March 23, 2013
Christina Kauffman

The number of U.S. Immigration and Customs Enforcement detainees at York County Prison is on the rise, quelling the fears of county officials who worried the sequester would crunch the county budget.

As the sequester deadline approached last month, officials said the detainee population had fallen to 630, down from about 750 in January, because federal agencies were moving some low-risk prisoners to less secure, less expensive facilities.

Commissioners were concerned about the potential impact on the county's budget, as York County charges ICE $83 per day per prisoner, or about $24 million per year. Last month's decrease cost the county $18,260 per day in lost revenue.

But Warden Mary Sabol said at a prison board meeting Tuesday that the population is rebounding.

After reaching a low of 560 last week, three flights of prisoners came to York from San Antonio and pushed the number of detainees to 746.

She was expecting another 96 prisoners to arrive Tuesday, taking the number to 842.

The county's target population, the level at which the prison will run most efficiently, is about 850, said Vice President Commissioner Doug Hoke, who's also president of the prison board.

The target: He attributed to the rebound to talks Sabol has been having with federal sources.

"We knew that this was going to be a problem with sequestration," he said. "They'd be reducing prisoners to protect their budget, but we've been in constant communication with (federal) make sure they're filling our beds."

The years-long relationship between the county and ICE seems to have been a benefit, he said.

"We're obviously heading up to our target of 850," he said. "I think it's positive, what we've heard this morning."

Sabol said her ICE source has told her the number of prisoners in York County should be stabilizing, post-sequester.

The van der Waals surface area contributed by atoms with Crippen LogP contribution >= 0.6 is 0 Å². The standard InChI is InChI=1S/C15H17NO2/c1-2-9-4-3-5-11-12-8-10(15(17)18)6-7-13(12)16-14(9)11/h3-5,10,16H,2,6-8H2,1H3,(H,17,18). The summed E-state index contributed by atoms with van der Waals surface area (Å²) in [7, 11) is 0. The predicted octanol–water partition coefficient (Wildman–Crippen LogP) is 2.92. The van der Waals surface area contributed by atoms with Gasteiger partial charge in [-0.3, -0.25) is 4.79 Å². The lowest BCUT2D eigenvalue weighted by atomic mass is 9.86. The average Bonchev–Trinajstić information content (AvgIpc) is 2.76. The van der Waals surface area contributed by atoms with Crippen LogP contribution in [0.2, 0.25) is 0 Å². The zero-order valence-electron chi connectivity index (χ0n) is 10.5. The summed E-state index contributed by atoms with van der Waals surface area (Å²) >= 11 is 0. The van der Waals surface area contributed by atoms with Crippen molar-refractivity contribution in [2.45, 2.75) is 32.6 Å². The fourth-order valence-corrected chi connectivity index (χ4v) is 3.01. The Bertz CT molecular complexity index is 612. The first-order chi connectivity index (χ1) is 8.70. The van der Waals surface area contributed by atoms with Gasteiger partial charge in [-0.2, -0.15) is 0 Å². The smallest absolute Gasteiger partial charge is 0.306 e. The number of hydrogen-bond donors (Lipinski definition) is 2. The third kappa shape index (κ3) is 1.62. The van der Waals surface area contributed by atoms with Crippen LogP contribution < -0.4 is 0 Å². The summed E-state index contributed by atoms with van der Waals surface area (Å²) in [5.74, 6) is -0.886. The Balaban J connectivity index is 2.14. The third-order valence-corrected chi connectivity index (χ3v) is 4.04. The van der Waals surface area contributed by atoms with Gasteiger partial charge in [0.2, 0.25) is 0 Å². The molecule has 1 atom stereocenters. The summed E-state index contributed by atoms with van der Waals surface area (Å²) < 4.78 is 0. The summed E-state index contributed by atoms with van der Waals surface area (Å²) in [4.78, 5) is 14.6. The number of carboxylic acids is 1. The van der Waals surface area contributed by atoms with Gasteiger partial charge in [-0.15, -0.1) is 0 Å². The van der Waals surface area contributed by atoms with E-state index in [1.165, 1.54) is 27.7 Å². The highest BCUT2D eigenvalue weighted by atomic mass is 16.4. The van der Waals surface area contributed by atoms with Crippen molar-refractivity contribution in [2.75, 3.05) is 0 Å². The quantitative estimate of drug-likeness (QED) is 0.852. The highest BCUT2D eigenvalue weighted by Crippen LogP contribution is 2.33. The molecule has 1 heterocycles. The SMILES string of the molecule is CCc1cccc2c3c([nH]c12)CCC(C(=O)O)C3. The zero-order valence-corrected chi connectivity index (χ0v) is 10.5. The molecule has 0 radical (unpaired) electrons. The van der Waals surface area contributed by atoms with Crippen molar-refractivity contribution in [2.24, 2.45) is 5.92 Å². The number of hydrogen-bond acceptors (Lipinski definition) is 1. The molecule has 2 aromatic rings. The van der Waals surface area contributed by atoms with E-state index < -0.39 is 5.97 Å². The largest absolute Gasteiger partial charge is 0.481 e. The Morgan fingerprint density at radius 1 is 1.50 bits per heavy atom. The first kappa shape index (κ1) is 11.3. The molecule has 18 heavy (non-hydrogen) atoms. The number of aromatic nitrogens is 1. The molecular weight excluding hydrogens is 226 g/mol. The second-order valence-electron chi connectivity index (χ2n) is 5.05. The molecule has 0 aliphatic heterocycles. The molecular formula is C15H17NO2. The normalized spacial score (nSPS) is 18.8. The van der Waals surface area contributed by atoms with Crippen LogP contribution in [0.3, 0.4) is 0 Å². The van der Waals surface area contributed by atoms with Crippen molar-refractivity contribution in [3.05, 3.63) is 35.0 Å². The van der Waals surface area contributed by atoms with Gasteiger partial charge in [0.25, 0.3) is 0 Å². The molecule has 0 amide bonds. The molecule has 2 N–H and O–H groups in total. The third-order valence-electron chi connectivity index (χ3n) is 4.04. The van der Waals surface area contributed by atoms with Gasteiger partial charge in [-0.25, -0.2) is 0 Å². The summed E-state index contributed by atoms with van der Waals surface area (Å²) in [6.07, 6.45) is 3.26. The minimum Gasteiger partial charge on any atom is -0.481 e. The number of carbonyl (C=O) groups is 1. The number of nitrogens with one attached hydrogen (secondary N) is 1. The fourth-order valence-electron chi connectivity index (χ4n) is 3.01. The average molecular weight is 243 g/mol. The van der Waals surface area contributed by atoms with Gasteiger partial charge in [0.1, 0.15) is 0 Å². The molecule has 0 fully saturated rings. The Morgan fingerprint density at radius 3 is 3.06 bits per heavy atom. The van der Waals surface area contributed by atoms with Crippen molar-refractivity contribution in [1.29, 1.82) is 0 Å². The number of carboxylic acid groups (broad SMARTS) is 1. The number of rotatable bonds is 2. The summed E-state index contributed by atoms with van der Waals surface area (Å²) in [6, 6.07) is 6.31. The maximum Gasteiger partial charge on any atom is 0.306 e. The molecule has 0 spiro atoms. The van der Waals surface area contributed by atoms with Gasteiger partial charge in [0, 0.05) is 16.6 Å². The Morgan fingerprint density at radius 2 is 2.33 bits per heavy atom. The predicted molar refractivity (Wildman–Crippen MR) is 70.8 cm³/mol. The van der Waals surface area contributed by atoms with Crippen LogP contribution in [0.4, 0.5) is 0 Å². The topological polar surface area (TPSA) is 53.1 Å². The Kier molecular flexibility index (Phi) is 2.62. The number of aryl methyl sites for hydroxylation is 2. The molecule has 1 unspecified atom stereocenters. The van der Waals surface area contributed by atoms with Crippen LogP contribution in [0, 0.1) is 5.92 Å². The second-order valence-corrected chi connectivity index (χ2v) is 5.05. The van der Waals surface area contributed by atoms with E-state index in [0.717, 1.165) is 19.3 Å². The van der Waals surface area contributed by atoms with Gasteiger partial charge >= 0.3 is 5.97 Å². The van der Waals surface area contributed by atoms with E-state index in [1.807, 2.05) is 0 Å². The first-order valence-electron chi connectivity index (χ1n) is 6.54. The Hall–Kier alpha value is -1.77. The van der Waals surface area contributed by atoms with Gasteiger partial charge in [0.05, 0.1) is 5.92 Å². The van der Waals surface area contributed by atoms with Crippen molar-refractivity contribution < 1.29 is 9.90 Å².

President Commissioner Steve Chronister said county officials notified its U.S. senators and representative about its quandary last month, and also reminded federal officials that York County Prison is a bargain compared to facilities that charge more than $100 per day per prisoner.

"I think if our federal government truly wants to save money, they should be giving us as many as we take," he said.

York County Prison is also unique in that there's an in-house courtroom with judges for immigration hearings.

More room: Renovations are under way to make room for more female detainees in York, as ICE has stated there's a need for female rooms, Hoke said.

Female work release prisoners were recently transferred to the county's new work release facility, freeing space in the main prison. Security features in that lower-security area are being enhanced so federal prisoners can be held there, Sabol said.

She said work should be done on the space and it should be ready for occupancy by April 1.

York County officials relieved as detainee numbers rise at prison - York Dispatch